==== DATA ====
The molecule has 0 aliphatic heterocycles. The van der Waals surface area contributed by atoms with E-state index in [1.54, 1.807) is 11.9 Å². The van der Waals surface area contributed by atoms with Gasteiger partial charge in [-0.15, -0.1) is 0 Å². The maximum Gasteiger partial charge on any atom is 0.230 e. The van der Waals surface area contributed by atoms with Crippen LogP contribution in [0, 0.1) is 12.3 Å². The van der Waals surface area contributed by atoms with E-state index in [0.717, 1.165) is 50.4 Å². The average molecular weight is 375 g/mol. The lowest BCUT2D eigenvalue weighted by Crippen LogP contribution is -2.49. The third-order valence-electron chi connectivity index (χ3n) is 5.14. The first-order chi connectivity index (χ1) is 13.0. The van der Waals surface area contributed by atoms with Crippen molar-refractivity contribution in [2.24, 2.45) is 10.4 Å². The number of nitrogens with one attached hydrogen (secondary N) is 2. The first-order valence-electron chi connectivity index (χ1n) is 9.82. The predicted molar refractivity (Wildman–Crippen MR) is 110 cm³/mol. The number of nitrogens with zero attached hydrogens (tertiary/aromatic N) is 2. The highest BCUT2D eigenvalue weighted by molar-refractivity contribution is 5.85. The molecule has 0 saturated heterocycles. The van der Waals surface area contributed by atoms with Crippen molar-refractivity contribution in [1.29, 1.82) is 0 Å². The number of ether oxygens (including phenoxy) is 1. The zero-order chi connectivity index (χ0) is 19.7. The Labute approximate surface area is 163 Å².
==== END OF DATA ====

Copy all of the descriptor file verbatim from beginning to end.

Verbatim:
The molecule has 0 aliphatic heterocycles. The van der Waals surface area contributed by atoms with E-state index in [1.54, 1.807) is 11.9 Å². The van der Waals surface area contributed by atoms with Gasteiger partial charge in [-0.15, -0.1) is 0 Å². The maximum Gasteiger partial charge on any atom is 0.230 e. The van der Waals surface area contributed by atoms with Crippen LogP contribution in [0, 0.1) is 12.3 Å². The van der Waals surface area contributed by atoms with E-state index in [0.717, 1.165) is 50.4 Å². The average molecular weight is 375 g/mol. The lowest BCUT2D eigenvalue weighted by Crippen LogP contribution is -2.49. The third-order valence-electron chi connectivity index (χ3n) is 5.14. The first-order chi connectivity index (χ1) is 13.0. The van der Waals surface area contributed by atoms with Crippen molar-refractivity contribution in [2.24, 2.45) is 10.4 Å². The number of nitrogens with one attached hydrogen (secondary N) is 2. The first-order valence-electron chi connectivity index (χ1n) is 9.82. The predicted molar refractivity (Wildman–Crippen MR) is 110 cm³/mol. The number of nitrogens with zero attached hydrogens (tertiary/aromatic N) is 2. The highest BCUT2D eigenvalue weighted by molar-refractivity contribution is 5.85. The molecule has 0 saturated heterocycles. The van der Waals surface area contributed by atoms with Crippen molar-refractivity contribution in [1.29, 1.82) is 0 Å². The number of ether oxygens (including phenoxy) is 1. The zero-order chi connectivity index (χ0) is 19.7. The Labute approximate surface area is 163 Å².